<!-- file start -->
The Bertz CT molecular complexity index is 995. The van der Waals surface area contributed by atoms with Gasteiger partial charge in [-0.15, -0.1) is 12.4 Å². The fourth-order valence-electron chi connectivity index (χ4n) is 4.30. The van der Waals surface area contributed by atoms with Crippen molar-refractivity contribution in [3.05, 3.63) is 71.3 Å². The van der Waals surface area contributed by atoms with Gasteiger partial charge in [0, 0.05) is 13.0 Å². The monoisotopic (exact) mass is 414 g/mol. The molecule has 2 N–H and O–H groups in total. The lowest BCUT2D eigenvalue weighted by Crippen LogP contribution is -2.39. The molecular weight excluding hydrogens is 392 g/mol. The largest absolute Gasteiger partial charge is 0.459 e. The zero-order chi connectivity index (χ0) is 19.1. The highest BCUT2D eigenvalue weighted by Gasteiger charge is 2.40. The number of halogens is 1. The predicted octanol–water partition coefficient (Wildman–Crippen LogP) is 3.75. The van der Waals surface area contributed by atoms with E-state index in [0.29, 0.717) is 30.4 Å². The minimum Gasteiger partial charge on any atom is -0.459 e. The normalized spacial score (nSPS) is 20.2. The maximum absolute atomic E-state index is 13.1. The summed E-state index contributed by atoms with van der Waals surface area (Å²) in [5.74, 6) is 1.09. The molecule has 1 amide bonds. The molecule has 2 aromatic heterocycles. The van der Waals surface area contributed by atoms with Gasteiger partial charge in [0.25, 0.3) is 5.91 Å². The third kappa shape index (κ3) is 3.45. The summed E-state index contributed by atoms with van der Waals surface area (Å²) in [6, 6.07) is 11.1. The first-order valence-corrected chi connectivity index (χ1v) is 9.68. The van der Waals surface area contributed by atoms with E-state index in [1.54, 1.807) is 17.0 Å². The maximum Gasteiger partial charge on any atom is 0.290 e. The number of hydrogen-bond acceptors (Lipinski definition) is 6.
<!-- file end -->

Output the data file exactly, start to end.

The Bertz CT molecular complexity index is 995. The van der Waals surface area contributed by atoms with Gasteiger partial charge in [-0.15, -0.1) is 12.4 Å². The fourth-order valence-electron chi connectivity index (χ4n) is 4.30. The van der Waals surface area contributed by atoms with Crippen molar-refractivity contribution in [3.05, 3.63) is 71.3 Å². The van der Waals surface area contributed by atoms with Gasteiger partial charge in [0, 0.05) is 13.0 Å². The monoisotopic (exact) mass is 414 g/mol. The molecule has 2 N–H and O–H groups in total. The lowest BCUT2D eigenvalue weighted by Crippen LogP contribution is -2.39. The molecular weight excluding hydrogens is 392 g/mol. The largest absolute Gasteiger partial charge is 0.459 e. The zero-order chi connectivity index (χ0) is 19.1. The highest BCUT2D eigenvalue weighted by Gasteiger charge is 2.40. The number of halogens is 1. The predicted octanol–water partition coefficient (Wildman–Crippen LogP) is 3.75. The van der Waals surface area contributed by atoms with E-state index in [0.29, 0.717) is 30.4 Å². The minimum Gasteiger partial charge on any atom is -0.459 e. The normalized spacial score (nSPS) is 20.2. The maximum absolute atomic E-state index is 13.1. The summed E-state index contributed by atoms with van der Waals surface area (Å²) in [5.74, 6) is 1.09. The molecule has 1 amide bonds. The molecule has 2 aromatic heterocycles. The van der Waals surface area contributed by atoms with Gasteiger partial charge in [0.25, 0.3) is 5.91 Å². The third kappa shape index (κ3) is 3.45. The summed E-state index contributed by atoms with van der Waals surface area (Å²) in [6, 6.07) is 11.1. The first-order valence-corrected chi connectivity index (χ1v) is 9.68. The van der Waals surface area contributed by atoms with E-state index in [1.54, 1.807) is 17.0 Å². The maximum Gasteiger partial charge on any atom is 0.290 e. The number of hydrogen-bond acceptors (Lipinski definition) is 6.